On April 14th, over 200 girls were kidnapped from their school in Northern Nigeria. On April 16th, I first mentioned this on UN Dispatch in the context of Boko Haram’s continued attacks on schools in the region. But it was not until May 2nd when the mainstream media started picking up this story. This is largely due to the hashtag #BringBackOurGirls. Since then, there has been a flurry of activity, action and media attention.
To the extent that the hashtag was intended to draw attention to the kidnapped girls, it undoubtedly has been a success. However, the extent that this newfound interest in Boko Haram and Nigeria can be leveraged toward thoughtful and long term solutions to the insurgency is still very much in question.
With that ultimate goal in mind, here are three helpful suggestions to those who have become newly inspired by #BringBackOurGirls.
1) Don’t be presumptuous. Don’t presume, like Bill Kristol, that sending in the marines is a good idea. And don’t presume that posting the names of the victims somehow shows solidarity with the cause.
2) D0 understand the context. Boko Haram did not arise out of the ether. You can listen to my podcast about Boko Haram. Read this report by the International Crisis Group which details specific steps the Nigerian government and international community can take to mitigate this crisis and successfully take the wind out of the sails of this insurgency.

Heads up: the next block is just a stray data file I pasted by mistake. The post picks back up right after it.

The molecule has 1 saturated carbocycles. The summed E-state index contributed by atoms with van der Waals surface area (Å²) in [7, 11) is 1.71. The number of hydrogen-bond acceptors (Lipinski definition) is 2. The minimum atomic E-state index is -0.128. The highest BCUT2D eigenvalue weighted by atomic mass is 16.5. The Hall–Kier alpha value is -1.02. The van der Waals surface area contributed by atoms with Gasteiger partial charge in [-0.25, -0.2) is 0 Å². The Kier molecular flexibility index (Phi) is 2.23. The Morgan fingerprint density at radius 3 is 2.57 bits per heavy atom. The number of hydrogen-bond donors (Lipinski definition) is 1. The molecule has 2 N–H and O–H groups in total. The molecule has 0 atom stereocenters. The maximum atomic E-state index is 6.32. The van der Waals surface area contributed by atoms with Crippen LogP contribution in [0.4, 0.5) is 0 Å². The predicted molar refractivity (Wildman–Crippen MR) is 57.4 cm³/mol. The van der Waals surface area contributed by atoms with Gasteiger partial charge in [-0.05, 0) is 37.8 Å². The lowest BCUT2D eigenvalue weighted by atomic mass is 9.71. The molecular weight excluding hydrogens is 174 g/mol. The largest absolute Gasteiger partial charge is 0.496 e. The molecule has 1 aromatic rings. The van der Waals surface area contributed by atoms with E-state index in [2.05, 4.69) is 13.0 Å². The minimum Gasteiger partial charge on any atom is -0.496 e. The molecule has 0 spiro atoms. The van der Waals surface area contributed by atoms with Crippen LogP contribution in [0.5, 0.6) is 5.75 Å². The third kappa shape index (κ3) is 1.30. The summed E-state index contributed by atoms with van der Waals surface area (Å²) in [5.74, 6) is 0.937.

3) Any successes from this activism will be short lived unless you press for systemic changes that strengthen the institutions of governance that help prevent the rise of armed insurgency in the first place. #StrengthenInstitutionsofGovernance doesn’t quite roll off the tongue as #BrinkBackOurGirls but the fact is, the inability to deliver healthcare, security, education, and other basic services fuels the instability that gives rise to militant groups like Boko Haram. There are a number of Nigerian civil society groups that are active in this space. Make the effort to find out what they are doing and how you can help.